Back to Nature (Published on TBNWeekly.com - June 7, 2007)
Every drop makes a difference
Have you noticed how it seems people are more on edge lately? Tempers are a little
shorter than usual and tolerance levels seem to be lower. Although the spring
weather in Florida has been relatively mild with low humidity, the rainless weeks
have taken a toll.
|Photo by Karen Mitchell Tremmel
|A Southern Black Racer visits
the planter for a cool drink on a hot day.
Smoke from forest fires fills the atmosphere like gray fog. Our lakes are either
dried up or at all time low levels. Many rivers and creeks have run dry or are too
low to canoe. The grasses are burned dry. Theres a tension in the air.
Our bird baths have increased in activity by birds in search of clean, fresh water
sources. This past week in our garden weve noticed a most unusual sight. A
southern black racer has been fearlessly slithering out in broad daylight to sip a
drink from the planters. Things just arent the same.
In a press release on April 16, from the Department of Environmental Protection a
task force was announced: Gov. Charlie Crist and U.S. Sen. Bill Nelson today joined
Lt. Gov. Jeff Kottkamp, Florida Department of Agriculture and Consumer Services
Commissioner Charles Bronson, Florida Department of Environmental Protection
Secretary Michael W. Sole, Florida Division of Emergency Management Director Craig
Fugate and U.S. Army Corps of Engineers Jacksonville District Commander Col. Paul
Grosskruger to discuss the current drought conditions and water conservation
measures in Florida.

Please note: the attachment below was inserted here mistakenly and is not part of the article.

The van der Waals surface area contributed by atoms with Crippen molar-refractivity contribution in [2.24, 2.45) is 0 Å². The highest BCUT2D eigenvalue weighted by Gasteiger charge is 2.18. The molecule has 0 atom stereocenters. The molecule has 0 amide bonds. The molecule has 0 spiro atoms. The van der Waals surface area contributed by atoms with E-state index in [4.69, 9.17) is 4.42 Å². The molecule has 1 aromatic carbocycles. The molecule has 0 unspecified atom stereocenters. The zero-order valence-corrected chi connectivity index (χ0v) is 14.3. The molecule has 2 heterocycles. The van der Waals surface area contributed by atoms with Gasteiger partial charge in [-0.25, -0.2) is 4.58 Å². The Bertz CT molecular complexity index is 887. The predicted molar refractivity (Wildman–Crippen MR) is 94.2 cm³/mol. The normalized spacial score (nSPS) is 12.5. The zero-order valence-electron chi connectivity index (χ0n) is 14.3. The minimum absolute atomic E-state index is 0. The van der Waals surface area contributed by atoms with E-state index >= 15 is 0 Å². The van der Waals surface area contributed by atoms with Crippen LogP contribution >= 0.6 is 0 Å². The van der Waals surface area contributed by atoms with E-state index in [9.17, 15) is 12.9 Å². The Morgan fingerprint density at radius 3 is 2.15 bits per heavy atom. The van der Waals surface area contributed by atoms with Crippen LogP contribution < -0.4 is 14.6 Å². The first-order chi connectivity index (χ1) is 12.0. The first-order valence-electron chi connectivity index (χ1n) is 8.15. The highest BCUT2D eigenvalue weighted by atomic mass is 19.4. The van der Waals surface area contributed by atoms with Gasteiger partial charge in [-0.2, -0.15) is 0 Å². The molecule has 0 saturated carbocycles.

The waters of the nations second-largest freshwater lake, Lake Okeechobee
and tributaries have fallen to record breaking lows. The 2007 State of Florida
Drought Action Plan declares: Lake Okeechobee, the source of water for the
Florida Everglades and the primary back-up water supply for most agricultural users
and residents of the SFWMD, is currently at 10.08 feet, the lowest elevation ever
recorded in the month of April and more than 4 feet below its historical average
for this time of year. At this low level, water from the lake cannot be used to
replenish the regional supply.
SFWMD advocates conservation and has issued restrictions to limit both residential
and agricultural use to address the water shortage. Crist urges Florida residents
to conserve water. Every drop of water makes a difference, and water
conservation needs to be part of everyones daily routine. And yet
Floridians continue to ignore the recommendations, warnings and signs all around
them. It is as if they have blinders on.
So what can you do to conserve this precious natural resource: water? The Action
Plan recommends 50 Ways to Be Water Smart including: Never pour water down the
drain when there may be another use for it. Use a broom or blower instead of a hose
to clean leaves and other debris from your driveway or sidewalk. Do not waste water
waiting for it to get hot. Capture it for other uses such as plant watering or heat
it on the stove or in a microwave. Read all the recommendations at: www.dep.state.fl.us/drought/tips.htm
Check it out. Be part of the smarter solution. Help change the world one drop at a
time ... back to nature.
Karen can be reached at MyMuddyPawsStudio@gmail.com.